|LETTER TO EDITOR
|Year : 2023 | Volume
| Issue : 1 | Page : 34-35
Regularly irregular 'missed mandatory breath' leading to abnormal capnographic waveform
Lenin Babu Elakkumanan, Mekala Ranjith Kumar, Muthapillai Senthilnathan
Department of Anaesthesiology and Critical Care, Jawaharlal Institute of Postgraduate Medical Education and Research, Puducherry, India
|Date of Submission||10-Nov-2022|
|Date of Acceptance||24-Dec-2022|
|Date of Web Publication||20-Apr-2023|
Dr. Muthapillai Senthilnathan
Department of Anaesthesiology and Critical Care, Second Floor, Institute Block, Jawaharlal Institute of Postgraduate Medical Education and Research, Puducherry - 605 006
Source of Support: None, Conflict of Interest: None
|How to cite this article:|
Elakkumanan LB, Kumar MR, Senthilnathan M. Regularly irregular 'missed mandatory breath' leading to abnormal capnographic waveform. Airway 2023;6:34-5
|How to cite this URL:|
Elakkumanan LB, Kumar MR, Senthilnathan M. Regularly irregular 'missed mandatory breath' leading to abnormal capnographic waveform. Airway [serial online] 2023 [cited 2023 Sep 21];6:34-5. Available from: https://www.arwy.org/text.asp?2023/6/1/34/374368
Preuse checklist of anaesthesia workstations has become mandatory in the practice of anaesthesiologists to ensure patient safety. While this would avoid many common issues, problems can still occur even after successful checklist tests. Knowledge of the working principle of anaesthesia workstation and constant, eternal vigilance during the perioperative period is essential to avoid unexpected complications due to malfunction of the anaesthesia workstation. Here, we report an unusual complication related to the anaesthesia workstation.
A 60-year-old female with carcinoma of the oesophagus was scheduled for feeding jejunostomy. The patient had given written consent to submit this incident as a case report. Preoperative assessment was unremarkable. The anaesthetic plan was general anaesthesia with endotracheal tube (ETT) placement and positive pressure ventilation. The anaesthesia Workstation (Datex Aestiva 7100, GE Healthcare) was checked as per the machine check protocol, and there was no leak in the machine. Routine monitoring was established. The patient's trachea was intubated following rapid sequence intubation. After ruling out endobronchial intubation, the ETT was connected to the ventilator. The set ventilator parameters included tidal volume (VT) of 325 ml, respiratory rate of 12/min, I: E of 1:2. The baseline peak airway pressure (Paw) was 11 cmH2O.
One minute later, we observed an abnormal capnography waveform with a low expired VT alarm. The abnormal capnogram led us to look for common causes, such as surgical manipulation and spontaneous breathing efforts. Even though there was no curare cleft, it was assumed to be due to the patient's spontaneous effort; hence, atracurium was administered. However, the abnormal capnogram and alarm persisted [Figure 1]. We noted that the breath corresponding with the alarm had a tidal volume of around 40 ml with abnormal capnogram (end-tidal CO2 of 28 mmHg) with Paw 4 cmH2O and occurred every third breath during which there was no movement in bellow assembly [Video 1] [Additional file 1]. While we analysed the root cause, the patient's lungs were ventilated manually. As we could not find any possible causes, mechanical ventilation was attempted again, and the missed breath persisted. Hence, for the rest of the surgical procedure, manual ventilation was continued. At the end of the surgery, the patient's residual neuromuscular blockade was antagonised, and the trachea was extubated. The postoperative course was uneventful.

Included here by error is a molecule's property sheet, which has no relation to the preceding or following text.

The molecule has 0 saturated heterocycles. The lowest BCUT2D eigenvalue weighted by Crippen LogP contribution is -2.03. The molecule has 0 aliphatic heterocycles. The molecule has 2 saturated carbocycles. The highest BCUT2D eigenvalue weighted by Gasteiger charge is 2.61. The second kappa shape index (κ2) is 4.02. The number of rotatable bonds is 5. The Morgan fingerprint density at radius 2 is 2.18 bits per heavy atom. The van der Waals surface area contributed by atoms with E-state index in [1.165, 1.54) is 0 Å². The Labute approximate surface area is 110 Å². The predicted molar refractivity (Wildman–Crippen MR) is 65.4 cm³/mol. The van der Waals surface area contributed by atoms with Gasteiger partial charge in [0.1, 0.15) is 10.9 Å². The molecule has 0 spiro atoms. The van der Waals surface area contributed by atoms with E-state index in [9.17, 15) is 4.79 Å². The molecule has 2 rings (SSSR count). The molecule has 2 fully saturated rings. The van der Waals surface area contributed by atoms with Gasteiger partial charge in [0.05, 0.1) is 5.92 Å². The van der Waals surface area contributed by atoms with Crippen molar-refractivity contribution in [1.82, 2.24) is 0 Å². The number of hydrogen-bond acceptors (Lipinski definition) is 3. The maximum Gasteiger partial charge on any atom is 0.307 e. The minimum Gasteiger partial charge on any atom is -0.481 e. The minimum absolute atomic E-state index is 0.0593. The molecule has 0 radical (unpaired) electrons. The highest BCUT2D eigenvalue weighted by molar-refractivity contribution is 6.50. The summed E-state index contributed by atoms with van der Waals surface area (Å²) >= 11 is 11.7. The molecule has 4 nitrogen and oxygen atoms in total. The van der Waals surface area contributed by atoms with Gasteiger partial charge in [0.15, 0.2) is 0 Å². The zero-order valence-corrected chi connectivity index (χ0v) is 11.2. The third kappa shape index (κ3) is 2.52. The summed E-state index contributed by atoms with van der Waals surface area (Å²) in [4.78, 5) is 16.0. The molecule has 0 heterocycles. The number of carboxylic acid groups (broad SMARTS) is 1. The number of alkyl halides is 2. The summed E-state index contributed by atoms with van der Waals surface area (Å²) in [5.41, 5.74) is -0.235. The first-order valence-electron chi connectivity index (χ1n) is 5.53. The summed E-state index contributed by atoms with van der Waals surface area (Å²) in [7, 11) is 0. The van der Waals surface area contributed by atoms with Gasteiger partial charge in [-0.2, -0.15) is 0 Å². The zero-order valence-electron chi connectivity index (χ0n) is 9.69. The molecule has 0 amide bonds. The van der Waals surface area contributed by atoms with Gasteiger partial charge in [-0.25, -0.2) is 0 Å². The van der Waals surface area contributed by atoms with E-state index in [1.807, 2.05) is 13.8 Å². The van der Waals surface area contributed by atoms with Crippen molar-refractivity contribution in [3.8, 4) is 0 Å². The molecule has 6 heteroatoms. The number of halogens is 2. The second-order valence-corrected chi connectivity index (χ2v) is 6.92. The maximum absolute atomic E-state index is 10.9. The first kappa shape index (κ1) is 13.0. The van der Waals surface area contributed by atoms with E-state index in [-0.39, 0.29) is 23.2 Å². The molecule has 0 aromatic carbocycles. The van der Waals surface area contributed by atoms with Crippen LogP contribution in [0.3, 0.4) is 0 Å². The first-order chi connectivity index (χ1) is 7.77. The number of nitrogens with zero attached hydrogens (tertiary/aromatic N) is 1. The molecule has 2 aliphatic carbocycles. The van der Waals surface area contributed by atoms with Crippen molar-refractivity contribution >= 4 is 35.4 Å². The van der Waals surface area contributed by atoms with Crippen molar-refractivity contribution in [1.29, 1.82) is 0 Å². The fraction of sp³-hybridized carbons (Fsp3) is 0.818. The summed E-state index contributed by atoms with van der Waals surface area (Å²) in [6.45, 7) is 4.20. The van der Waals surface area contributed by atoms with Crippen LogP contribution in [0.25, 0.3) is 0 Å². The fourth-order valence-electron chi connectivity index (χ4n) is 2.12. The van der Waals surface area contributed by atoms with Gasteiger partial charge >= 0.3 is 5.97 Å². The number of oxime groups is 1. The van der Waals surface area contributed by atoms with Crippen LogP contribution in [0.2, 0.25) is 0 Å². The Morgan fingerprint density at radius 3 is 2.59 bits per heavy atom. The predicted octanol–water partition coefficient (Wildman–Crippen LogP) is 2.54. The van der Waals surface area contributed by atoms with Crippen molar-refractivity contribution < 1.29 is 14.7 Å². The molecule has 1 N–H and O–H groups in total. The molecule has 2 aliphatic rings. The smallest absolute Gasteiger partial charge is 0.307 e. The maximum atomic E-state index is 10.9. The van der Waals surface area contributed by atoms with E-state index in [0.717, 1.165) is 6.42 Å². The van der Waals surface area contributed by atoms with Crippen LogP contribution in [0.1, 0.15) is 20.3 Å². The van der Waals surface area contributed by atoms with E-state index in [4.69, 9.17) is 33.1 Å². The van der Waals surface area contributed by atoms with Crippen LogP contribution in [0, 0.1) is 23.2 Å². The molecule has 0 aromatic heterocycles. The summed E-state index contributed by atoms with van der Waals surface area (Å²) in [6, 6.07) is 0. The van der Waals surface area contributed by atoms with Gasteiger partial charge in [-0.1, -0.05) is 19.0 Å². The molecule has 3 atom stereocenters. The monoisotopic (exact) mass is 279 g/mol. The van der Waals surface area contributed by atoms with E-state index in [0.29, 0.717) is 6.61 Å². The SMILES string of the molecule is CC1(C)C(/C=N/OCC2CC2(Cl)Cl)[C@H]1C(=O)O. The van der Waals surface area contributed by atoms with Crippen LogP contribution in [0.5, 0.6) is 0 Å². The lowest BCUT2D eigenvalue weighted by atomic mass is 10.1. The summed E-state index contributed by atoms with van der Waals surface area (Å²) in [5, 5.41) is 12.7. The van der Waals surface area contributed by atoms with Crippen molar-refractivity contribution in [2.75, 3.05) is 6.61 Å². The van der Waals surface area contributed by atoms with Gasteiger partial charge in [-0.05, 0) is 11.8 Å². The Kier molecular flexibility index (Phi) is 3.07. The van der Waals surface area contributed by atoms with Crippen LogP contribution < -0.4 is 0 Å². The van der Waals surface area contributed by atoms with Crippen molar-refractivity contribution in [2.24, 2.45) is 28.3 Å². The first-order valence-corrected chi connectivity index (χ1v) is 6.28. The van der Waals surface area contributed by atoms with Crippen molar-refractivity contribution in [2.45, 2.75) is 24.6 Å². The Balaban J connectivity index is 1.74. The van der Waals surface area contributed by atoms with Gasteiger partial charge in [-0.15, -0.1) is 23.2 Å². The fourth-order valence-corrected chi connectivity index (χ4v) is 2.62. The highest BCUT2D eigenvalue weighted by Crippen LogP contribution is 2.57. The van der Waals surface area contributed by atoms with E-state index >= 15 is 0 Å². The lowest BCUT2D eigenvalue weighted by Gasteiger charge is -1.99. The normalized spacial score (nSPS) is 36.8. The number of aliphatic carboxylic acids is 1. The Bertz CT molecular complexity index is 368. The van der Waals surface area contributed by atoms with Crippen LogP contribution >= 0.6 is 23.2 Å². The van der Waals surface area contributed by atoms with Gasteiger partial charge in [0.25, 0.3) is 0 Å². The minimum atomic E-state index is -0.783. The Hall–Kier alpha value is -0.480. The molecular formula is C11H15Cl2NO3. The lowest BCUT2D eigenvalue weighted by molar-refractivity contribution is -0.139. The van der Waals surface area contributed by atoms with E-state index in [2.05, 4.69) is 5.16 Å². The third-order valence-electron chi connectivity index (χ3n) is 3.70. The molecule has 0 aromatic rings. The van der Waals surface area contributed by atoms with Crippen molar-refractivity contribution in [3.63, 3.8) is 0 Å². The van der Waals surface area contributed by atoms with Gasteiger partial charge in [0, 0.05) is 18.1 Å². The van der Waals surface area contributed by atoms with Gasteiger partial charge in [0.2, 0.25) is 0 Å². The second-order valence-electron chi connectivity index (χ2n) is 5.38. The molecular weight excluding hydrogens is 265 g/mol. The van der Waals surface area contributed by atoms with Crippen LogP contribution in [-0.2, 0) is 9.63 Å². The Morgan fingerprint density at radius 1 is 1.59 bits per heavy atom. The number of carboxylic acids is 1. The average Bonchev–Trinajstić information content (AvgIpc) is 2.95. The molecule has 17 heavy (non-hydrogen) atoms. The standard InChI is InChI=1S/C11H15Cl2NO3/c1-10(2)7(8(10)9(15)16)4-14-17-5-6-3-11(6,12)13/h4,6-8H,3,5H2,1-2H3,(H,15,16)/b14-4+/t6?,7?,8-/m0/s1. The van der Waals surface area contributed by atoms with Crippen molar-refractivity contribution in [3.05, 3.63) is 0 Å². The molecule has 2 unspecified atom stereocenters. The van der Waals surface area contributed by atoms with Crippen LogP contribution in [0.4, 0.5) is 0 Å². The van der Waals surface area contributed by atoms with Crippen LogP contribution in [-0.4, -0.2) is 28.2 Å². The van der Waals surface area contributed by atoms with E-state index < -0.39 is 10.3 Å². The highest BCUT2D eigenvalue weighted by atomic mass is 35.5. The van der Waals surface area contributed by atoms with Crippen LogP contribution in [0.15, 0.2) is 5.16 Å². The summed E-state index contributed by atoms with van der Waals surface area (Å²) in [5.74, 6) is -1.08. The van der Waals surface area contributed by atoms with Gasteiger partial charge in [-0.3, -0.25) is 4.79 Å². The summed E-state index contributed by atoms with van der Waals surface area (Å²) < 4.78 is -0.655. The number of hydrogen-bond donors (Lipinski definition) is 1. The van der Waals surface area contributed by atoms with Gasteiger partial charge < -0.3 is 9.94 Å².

|Figure 1: This image shows the abnormal capnogram (1–3) followed by the two normal capnogram|
Click here to view
We assumed moisture condensation over the flow sensor to be the cause. Hence, all components were cleaned and assembled again. The machine was rechecked, and there was no leak. However, the missed breath persisted when we checked the ventilator using a test lung with a similar ventilator settings. After the discussion with service engineers from the manufacturers, they suggested that this might due to problems with flow sensor calibration, pressure sensitivity calibration, defective check valves, kinking in the pneumatic line between the flow sensor or any defect in the monitor interface assembly board. In our case, the flow sensor calibration was done, after which the problem did not recur. Although there was less VT delivered during inspiration without movement of the bellow assembly during missed breath, the passive recoil of the chest during exhalation would have resulted in an abnormal capnogram in this patient. Flow sensor calibration should be performed during regular intervals to prevent this malfunction. The same anaesthesia workstation was used for mechanical ventilation without any missed breath in the subsequent days. We want to report this incident to make all anaesthesiologists aware of this problem. Despite having so many safety features, any machine can fail at any point, so a vigilant anaesthesiologist is necessary to prevent untoward complications.
Declaration of patient consent
The authors certify that they have obtained all appropriate patient consent forms. In the form, the patient has given her consent for her images and other clinical information to be reported in the journal. The patient understands that her name and initials will not be published and due efforts will be made to conceal identity, but anonymity cannot be guaranteed.
Financial support and sponsorship
Conflicts of interest
There are no conflicts of interest.
| References|| |
Miller RD, Cohen NH, editors. Miller's Anesthesia. 8th
ed. Philadelphia: Elsevier, Saunders; 2015.
Datex-Ohmeda. Aestiva Anesthesia Machine: Technical Manual. Wisconsin; 2006.